Spring has finally arrived here in NYC. I’m happy to report that I have run a half marathon this week, and my quads are recovering nicely, thank you. I’m also happy to report that I treated the first stress fracture of the season in my NYC podiatry office today. What is that you ask? Read on, dear blog fan.
A stress fracture is a breakdown of normal bone, usually due to an abnormal amount of pressure. This pressure may come in the form of an increase in walking, weight, different shoes, or a particularly grueling exercise regimen, such as the Long Island half marathon. This is most commonly seen in the metatarsal bones, which are the long bones of the foot. Initially, X-rays may not demonstrate a fracture because there is not enough activity within the fracture site to be visible on X-ray. As the body begins to heal the fracture, the bone that forms around the fracture site is apparent on X-ray, a process that typically takes about 2 weeks. Since MRI visualizes all soft tissue and bone in fine detail, the swelling within the bone can be observed in the early stages of a stress fracture, long before becoming apparent on X-ray. Typically patients present with gradually worsening swelling and pain around the area of the fracture. Through the miracle of modern X-ray technology, the healing fracture can then be seen, and another happy patient walks out the doors of my NYC podiatry office on the road to healing.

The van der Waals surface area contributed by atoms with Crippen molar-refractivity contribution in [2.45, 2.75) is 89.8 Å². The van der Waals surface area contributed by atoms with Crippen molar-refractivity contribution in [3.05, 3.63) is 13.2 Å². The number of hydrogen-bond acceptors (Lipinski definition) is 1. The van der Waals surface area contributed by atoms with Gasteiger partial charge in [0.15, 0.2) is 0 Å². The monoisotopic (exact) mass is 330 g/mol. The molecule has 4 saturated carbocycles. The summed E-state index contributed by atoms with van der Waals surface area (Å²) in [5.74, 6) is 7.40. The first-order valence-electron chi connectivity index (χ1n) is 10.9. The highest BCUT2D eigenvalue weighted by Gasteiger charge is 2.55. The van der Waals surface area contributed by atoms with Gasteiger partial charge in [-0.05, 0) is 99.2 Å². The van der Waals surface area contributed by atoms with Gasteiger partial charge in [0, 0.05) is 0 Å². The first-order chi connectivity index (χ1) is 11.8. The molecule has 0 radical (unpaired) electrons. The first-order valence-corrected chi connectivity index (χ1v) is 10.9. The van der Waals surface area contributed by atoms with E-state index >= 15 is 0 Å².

And what is the path through those doors? Typically, it is in a fracture boot, also called a CAM walker and affectionately known as a Frankenstein or ski boot, which is worn for 3-6 weeks while the fracture heals. If the fracture is stable and healing, some patients are able to walk in a comfortable shoe, such as a sneaker, while the fracture heals. And my apologies in advance to my NYC runners, you can’t run on a stress fracture. The break needs to heal, and that requires a short term investment in healing.
So if you’ve been running like a crazy person and your foot is swollen and painful, don’t be like Forrest Gump. Stop into my NYC podiatry office to make sure there are no fractures or other injuries. You just never know what you’re gonna get.
See you in the office.